• AC_MSGPATH—This is the location and pathname of archecker’s message log. All error and status messages will be placed in this file.
  • AC_TAPEDEV—This is the name of the tape device to be used for reading and checking the archive.
  • AC_TAPEBLOCK—This file contains the size of the tape block in KB. It must match the block size from the ONCONFIG file used for the archive. If it does not match, you will get an error that will indicate the correct block size to use.

The basic command to run the archecker utility is:

archecker ‑tdsv

The –tdsv options mean:

  • -t  Use OnTape driver
  • -d  Delete old archecker metadata files and continue with new verification
  • -s  Print status message to screen
  • -v  Verbose output

 

These are the basic command line options I use. They tell archecker to read a tape, delete any old files from a previous run, print a status message and add dots to indicate the progress. Archecker creates a file /tmp/ac_msg.log with all the information.

One word of warning: you need enough free space in the directory specified by for AC_STORAGE since it copies parts of your tape to disk while it works. Archecker is best run on another machine, not your production machine, so it does not slow things down. This way you can start a test as soon as you finish a backup.

Here is the output from running archecker:

odin:informixbackup informix$ archecker -tdsv

IBM Informix Dynamic Server Version 11.70.FC4

Program Name: archecker

Version:      8.0

Released:     2011-10-12 21:56:17

CSDK:         IBM Informix CSDK Version 3.50

ESQL:         IBM Informix-ESQL Version 3.50.FC4

Compiled:     10/12/11 22:53  on Darwin 9.2.0
Darwin Kernel Version 9.2.0: Fri Jan 25 12:12:20
PST 2008; root:xnu-1228.3.12~1/RELEASE_I386

AC_STORAGE            /tmp

AC_MSGPATH            /tmp/ac_msg.log

AC_VERBOSE            on

AC_TAPEDEV            /Volumes/OdinHD2/Work/informixbackup/

AC_TAPEBLOCK          32 KB

AC_LTAPEDEV           /dev/null

AC_LTAPEBLOCK         32 KB

AC_TIMEOUT            300

AC_SESSION

Archive file /Volumes/OdinHD2/Work/informixbackup/odin.local_1_L0

Tape type:      Archive Backup Tape

OnLine version: IBM Informix Dynamic Server Version 11.70.FC4

Archive date:   Tue Oct  2 15:58:37 2012

Archive level:  0

Tape blocksize:  32768

Tape size:  2147483647

Tape number in series:  1

………………………………….

Scan PASSED

Control page checks PASSED

Reserve page validation PASSED

Checking rootdbs:TBLSpace

Checking sysmaster:sysdatabases

Checking system:syslicenseinfo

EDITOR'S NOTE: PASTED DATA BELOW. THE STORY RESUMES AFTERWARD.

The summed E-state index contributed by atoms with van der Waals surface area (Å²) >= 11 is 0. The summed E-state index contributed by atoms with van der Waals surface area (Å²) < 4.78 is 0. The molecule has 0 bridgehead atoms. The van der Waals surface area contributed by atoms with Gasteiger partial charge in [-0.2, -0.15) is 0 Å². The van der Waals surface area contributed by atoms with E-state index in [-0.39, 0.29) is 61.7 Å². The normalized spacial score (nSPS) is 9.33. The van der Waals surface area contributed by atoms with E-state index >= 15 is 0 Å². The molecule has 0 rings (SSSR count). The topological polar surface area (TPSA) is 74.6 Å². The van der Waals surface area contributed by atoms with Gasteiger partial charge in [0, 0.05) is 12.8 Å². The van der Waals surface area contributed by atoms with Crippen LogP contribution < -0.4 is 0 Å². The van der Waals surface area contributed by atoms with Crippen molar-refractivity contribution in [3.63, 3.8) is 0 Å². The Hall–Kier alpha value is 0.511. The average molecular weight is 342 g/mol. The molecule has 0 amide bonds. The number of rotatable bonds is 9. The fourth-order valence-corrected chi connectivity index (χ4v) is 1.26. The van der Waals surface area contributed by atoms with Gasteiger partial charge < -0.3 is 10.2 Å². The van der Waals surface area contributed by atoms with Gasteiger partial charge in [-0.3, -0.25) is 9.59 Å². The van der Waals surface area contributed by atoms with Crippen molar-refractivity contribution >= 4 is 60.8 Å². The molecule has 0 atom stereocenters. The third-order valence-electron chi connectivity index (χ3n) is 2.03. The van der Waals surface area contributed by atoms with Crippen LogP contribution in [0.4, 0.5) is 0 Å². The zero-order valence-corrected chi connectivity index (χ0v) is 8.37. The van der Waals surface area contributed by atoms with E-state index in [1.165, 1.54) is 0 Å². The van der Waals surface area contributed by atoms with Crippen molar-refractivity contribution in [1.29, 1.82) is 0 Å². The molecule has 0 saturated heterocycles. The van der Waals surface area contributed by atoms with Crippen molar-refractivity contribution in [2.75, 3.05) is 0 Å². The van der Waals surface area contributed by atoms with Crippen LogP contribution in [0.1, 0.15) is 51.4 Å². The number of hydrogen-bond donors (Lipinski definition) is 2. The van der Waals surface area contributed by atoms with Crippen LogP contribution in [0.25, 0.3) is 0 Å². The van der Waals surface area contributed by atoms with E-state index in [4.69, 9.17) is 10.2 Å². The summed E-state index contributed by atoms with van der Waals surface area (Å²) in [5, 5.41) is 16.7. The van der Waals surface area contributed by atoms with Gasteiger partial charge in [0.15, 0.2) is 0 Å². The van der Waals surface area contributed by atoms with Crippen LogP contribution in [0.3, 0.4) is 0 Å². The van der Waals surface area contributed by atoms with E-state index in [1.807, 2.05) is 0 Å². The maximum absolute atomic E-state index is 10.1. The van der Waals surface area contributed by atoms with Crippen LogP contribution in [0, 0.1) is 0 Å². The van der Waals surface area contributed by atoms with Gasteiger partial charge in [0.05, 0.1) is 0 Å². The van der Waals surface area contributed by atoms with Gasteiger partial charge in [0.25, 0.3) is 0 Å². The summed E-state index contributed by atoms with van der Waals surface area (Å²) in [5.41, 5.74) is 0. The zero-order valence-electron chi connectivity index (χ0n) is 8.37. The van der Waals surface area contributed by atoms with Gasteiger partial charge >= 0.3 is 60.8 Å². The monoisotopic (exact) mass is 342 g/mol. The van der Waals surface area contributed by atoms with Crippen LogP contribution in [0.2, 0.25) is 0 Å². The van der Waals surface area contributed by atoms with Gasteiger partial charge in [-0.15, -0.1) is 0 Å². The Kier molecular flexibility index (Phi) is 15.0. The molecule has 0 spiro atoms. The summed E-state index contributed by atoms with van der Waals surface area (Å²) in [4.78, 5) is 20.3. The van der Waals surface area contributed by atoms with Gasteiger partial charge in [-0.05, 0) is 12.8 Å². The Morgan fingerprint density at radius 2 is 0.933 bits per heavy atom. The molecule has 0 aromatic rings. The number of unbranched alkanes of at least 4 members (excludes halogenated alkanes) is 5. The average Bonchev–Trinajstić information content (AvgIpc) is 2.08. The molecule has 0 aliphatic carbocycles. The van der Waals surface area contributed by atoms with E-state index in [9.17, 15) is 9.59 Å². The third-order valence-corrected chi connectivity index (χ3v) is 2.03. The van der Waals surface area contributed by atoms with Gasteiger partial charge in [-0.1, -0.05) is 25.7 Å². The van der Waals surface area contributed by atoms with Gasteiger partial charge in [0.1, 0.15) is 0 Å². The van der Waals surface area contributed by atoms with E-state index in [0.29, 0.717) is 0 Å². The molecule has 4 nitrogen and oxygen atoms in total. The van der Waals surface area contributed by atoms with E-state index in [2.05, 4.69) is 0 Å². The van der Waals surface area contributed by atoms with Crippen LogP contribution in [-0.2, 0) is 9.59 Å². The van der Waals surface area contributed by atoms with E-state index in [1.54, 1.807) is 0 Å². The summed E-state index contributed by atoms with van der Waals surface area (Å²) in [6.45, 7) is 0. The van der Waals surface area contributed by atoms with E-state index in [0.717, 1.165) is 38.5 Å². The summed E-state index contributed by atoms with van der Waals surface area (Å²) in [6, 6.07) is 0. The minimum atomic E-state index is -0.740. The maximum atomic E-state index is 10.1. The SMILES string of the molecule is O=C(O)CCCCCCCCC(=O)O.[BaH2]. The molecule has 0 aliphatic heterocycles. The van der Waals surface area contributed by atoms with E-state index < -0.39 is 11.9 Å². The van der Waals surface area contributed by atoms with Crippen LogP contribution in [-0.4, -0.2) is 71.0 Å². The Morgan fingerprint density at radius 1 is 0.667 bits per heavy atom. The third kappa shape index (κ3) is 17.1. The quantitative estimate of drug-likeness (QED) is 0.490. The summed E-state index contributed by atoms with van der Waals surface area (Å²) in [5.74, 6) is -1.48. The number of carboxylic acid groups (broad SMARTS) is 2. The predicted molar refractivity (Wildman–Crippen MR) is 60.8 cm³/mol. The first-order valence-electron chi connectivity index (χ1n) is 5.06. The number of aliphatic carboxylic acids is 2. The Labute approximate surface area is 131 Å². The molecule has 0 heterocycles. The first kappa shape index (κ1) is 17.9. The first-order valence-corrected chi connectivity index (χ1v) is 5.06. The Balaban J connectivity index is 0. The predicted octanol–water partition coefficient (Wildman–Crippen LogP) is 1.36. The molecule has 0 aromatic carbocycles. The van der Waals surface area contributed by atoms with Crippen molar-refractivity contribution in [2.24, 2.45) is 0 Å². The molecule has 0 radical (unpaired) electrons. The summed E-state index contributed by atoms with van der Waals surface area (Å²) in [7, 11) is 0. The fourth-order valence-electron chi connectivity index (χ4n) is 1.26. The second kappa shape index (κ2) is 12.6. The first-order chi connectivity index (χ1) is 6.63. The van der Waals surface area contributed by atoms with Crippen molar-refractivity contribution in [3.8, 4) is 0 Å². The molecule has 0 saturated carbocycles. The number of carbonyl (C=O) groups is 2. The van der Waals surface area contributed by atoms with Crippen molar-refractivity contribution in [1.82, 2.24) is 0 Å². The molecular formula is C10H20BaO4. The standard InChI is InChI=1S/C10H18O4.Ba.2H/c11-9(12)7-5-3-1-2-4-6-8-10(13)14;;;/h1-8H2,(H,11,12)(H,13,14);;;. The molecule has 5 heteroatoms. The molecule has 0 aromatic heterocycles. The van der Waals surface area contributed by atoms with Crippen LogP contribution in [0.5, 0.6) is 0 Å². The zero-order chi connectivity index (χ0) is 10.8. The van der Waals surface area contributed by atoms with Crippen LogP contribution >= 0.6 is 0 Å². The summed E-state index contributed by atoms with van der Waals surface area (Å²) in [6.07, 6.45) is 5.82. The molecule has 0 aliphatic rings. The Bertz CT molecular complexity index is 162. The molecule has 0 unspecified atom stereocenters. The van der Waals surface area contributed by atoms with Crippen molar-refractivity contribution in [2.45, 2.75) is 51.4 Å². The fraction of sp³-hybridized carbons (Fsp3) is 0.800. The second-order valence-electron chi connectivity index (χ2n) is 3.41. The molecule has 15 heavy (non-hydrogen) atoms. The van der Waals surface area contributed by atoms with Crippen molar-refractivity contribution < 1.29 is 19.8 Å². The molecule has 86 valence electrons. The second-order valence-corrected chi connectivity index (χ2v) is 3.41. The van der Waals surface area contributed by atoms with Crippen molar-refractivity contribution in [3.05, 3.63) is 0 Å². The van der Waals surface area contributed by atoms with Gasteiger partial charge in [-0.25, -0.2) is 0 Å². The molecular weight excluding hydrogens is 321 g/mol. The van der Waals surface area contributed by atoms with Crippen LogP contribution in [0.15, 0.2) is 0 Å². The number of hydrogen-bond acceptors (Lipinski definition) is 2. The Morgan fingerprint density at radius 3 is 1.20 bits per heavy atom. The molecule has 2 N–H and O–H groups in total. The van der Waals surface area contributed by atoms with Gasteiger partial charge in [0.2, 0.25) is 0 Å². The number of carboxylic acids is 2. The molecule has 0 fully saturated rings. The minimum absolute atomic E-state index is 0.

<.. Archecker displays all the table names as it
checks them, not shown here to save space .. >

Table checks PASSED

Tables/Fragments validated:  608

Archive Validation PASSED.

odin:informixbackup informix$

 

Archecker is an easy way to make sure your backups are working. It gives you the reassurance of knowing that you data is protected. There is also a lot more archecker can do, but I will leave that for you to explore.

Questions? Feedback? Please let me know your thoughts in the comments.
 

 
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Lester Knutsen

Lester Knutsen ([email protected]) is president of Advanced Data Tools Corporation, an IBM Informix consulting and training partner specializing in data warehouse developement, database design, performance tuning, and Informix training and support. He is president of the Washington D.C. Area Informix User Group, a founding member of IIUG, an IBM Gold Consultant, and an IBM Data Champion.

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  • Sandor Olah

    It’s a very important article all of DBAs. I encountered once the last six hours of data was lost at a company with 1000transaction/sec system. The main reason was the head of the recordig unit was broken so the data was also.

    I recommend to everbody to check time by time all of their data to avoid such a big problem.

  • http://www.bancoppel.com Cesar Cruz

    It’s a very usefully procedure, needed for many production database instances to ensure the restore from tape backups level 0.

    Just imagine a restore of 15 Ultrium IV tapes for about 35 hours with a failure in the last tape (that’s happen to us 1 time)